Thank you to all our speakers and lecturers who made #Tolpuddle2020 a fantastic event.
If you missed it, you can watch it all over again over on theTolpuddle Martyrs youtube channel.
See below to watch each individual session as it was live streamed.
Dr Rose Wallis Senior Lecturer in British Social History, Associate Director of the Regional History Centre, University of the West of England. Chair: Les Kennedy,
Dr Wallis will consider how we can use the records of government and criminal justice to explore the lived experience of ordinary men and women in the past. She will talk about what online resources are available.
With Diogenes Orjuela, President of Colombian trade unions, and Emily Thornberry MP, shadow secretary of state for international trade, and chaired by Rosa Crawford, TUC International Policy Officer.
This session looks at how trade deals can be used to enforce respect for human rights in conspiring trade deals like the U.K - Colombia trade deal, which contains commitments to respect human rights but no effective enforcement of this commitments.
It will highlight what the Labour party is doing to raise the issue in parliament and how UK unions are working with sister centres to lobby for trade deals to enforce workers’ rights and promote good jobs.
[Video link will be posted here as soon as it is translated.]
The Tolpuddle Martyrs' Festival and the People’s Assembly join forces to talk about the history of radical protest and the need to mobilise for the fight here and now.
Dr John Callow.
Jules Michelet (1798-1874) gave us the term 'Renaissance', re-imagined and restored Joan of Arc to prominence, and fashioned a radical vision of political and social history that placed women, and the people themselves, at the centre of affairs. Against the backdrop of Napoleon III's repressive empire, Dr Callow considers Michelet's roles in radicalising history.
Watch again here
With: Mary Robertson TUC Public Services Policy Officer,
Rachel Reeves MP Shadow Chancellor of the Duchy of Lancaster and Shadow Minister for the Cabinet Office,
Christina McAnea Assistant General Secretary UNISON,
Rehana Azam, National Secretary GMB,
Mark Serwotka, General Secretary, PCS,
Gail Cartmail, Assistant General Secretary, Unite
In this session, Shami Chakrabati will deal with so many of the civil liberties and human rights questions that Covid-19 has brought into sharp focus. She will give her answer to the right-wing libertarians who resisted the lockdown in the first place, then the need for adequate medical, physical and economic protection for the many and now seem to want to “get the economy going”, whatever the human cost, to ordinary working people in particular.
There are a plethora of issues from the legacy of austerity on the NHS, to inadequate job, social, housing and food security, the spike in domestic abuse under lockdown and the startling disproportionate impact of the virus on the poorest people and BAME communities. What we have learned about this crisis and what impetus it might provide for a more just global and domestic settlement in the future.
Chair: Sue Ferns, Senior Deputy General Secretary, Prospect
Darren Jones MP, Chair of Business Select Committee
Wes Streeting MP Shadow Exchequer Secretary (Treasury),
Joanne Nisbett, Gapsquare
Miatta Farnbullen, Chief Executive New Economics Foundation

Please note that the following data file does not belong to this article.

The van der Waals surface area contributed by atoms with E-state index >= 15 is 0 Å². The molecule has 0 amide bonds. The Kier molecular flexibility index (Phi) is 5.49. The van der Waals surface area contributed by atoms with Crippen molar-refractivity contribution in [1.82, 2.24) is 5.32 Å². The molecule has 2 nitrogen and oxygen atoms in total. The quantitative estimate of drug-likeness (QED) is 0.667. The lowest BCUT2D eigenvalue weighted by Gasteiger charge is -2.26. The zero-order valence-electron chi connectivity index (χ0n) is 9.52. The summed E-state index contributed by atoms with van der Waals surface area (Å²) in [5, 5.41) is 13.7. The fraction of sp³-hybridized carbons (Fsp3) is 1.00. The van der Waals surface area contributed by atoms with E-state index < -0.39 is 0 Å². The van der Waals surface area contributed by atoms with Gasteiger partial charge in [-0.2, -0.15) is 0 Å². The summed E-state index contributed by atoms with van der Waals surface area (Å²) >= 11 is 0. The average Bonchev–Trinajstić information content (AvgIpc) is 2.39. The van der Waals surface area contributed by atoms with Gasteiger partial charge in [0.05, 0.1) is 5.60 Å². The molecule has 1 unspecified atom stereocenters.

will discuss the measures needed to build a better economy for working people.
Chair: Thangam Debbonaire MP,
Roger McKenzie, UNISON Assistant General Secretary,
Wanda Wyporska, Executive Director, Equality Trust,
Marvin Rees, Mayor of Bristol
Patrick Roach, NASUWT General Secretary
Shavanah Taj Wales TUC General Secretary
This session will highlight the exploitation of migrant workers in agriculture in the U.K. and in Spain. Despite working in different countries, these workers from different nationalities are experiencing poor working conditions as a result of the pandemic and the exploitative business models in food supply chains. On top of this, right wing movements continue to use these often underpaid workers as scapegoats during economic downturns.
Here, we discuss the strategies unions use to organise migrant workers and build solidarity to win decent conditions for all.
Mariela Kohon, TUC Senior International officer, Rosa Crawford, TUC Policy Officer; Cristina Faciaben Secretary of International and Cooperation CCOO and John Burbidge, Unite trade union rep
With Dave Steele
1848 was the ‘year of revolution’ across Europe with monarchies falling like dominoes and, with an eye to events across the channel, the British Chartist movement underwent a resurgence and planned a mass meeting on Kennington Common.
This was met with an overwhelming show of military force resulting in the apparent waning of the reform movement. Historians are still divided on whether this represented the failure of Chartism or the dawn of a new form of socialism.
In this talk, Dave Steele will look in detail at the build-up and events of April 10th 1848 and argue that, in terms of the projection of power of a working class political movement this event should not be denigrated as a failure.
Life in class-rooms will not be the same after Covid. Hannah Packham of the National Education Union and South West TUC Executive chairs this major discussion on the future of education and skills.
Hannah Packham, NEU Regional Secretary,
Kate Green MP, Shadow Education Minister,
Patrick Roach, NASUWT General Secretary,
Mary Bousted, NEU General Secretary,
Jo Grady, UCU General Secretary
Gemma Hayley More than a Score